1.Action of lombazole, and inhibitor of fungal ergosterol biosynthesis, on Staphylococcus epidermidis.
Barug D, Bastiaanse HB, van Rossum JM, Kerkenaar A. Antimicrob Agents Chemother. 1986 Aug;30(2):238-44.
Lombazole had no effect on respiration at any tested concentration and had little effect on the K+ permeability of Staphylococcus epidermidis. Of the major metabolic processes investigated in this bacterium, only de novo synthesis of the cell envelope was inhibited by lombazole well in advance of an effect on growth. The time course of inhibition indicated that lombazole exerted its primary effect via inhibition of lipid synthesis; other induced changes, such as reduced synthesis of lipoteichoic acid and cell wall components, were considered to be secondary effects. Although the precise site of action in S. epidermidis has to be established, the absence of alterations in lipid patterns after treatment with lombazole suggests the toxicant may affect an essential step in lipid biosynthesis. In Candida albicans, lombazole inhibited the sterol C-14 demethylation step in the ergosterol biosynthesis pathway.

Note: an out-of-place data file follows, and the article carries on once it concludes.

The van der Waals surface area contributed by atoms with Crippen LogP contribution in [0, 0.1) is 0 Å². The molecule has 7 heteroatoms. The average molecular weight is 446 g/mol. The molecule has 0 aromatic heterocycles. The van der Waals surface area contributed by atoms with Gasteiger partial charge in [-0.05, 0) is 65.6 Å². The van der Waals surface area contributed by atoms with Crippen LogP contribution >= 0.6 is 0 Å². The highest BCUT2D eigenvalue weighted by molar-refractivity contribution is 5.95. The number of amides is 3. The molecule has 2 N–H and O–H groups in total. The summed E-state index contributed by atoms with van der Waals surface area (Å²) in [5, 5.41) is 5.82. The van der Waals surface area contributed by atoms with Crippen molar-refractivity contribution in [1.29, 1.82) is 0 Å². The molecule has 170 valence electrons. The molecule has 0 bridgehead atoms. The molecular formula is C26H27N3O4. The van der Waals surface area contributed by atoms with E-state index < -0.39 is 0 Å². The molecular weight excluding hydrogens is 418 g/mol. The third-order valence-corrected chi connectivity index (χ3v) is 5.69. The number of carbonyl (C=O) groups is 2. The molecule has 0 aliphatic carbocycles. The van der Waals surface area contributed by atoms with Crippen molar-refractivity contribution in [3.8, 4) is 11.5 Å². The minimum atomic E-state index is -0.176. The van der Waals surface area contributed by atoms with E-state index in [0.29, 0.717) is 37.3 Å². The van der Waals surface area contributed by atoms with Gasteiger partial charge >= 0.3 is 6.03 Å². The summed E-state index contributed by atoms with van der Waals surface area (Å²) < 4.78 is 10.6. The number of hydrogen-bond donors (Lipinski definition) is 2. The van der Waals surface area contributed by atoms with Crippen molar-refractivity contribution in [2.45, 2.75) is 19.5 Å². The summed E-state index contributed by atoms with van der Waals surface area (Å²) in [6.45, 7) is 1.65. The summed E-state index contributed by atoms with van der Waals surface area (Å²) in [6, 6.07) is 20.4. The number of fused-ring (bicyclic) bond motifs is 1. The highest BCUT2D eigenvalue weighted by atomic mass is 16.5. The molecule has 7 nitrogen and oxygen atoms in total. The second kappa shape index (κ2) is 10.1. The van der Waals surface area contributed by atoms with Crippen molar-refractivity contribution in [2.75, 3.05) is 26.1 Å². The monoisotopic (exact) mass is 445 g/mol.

2.Effect of the imidazole derivative lombazole on the ultrastructure of Staphylococcus epidermidis and Candida albicans.
Barug D, de Groot K. Antimicrob Agents Chemother. 1985 Nov;28(5):643-7.
Lombazole, an antimicrobial agent of the imidazole class, induced profound ultrastructural changes in Staphylococcus epidermidis and Candida albicans, as observed by freeze fracture electron microscopy. In S. epidermidis cells, the primary effect on ultrastructure was characterized by a distinct change in the morphology of the plasma membrane. Secondary effects of lombazole were cell wall thickening, accumulations of lipidlike material, abnormal cell division, severe change of shape, separation of the plasma membrane from the cell wall, and disruption of cells. The alterations in C. albicans were characterized by the deformation of and a decrease in the number of invaginations in the protoplasmic fracture face and corresponding ridges on the exoplasmic fracture face and by separation of the plasma membrane from the cell wall, leaving a gap which frequently contained small vesicles. Moreover, a considerable thickening of the cell wall occurred at localized regions.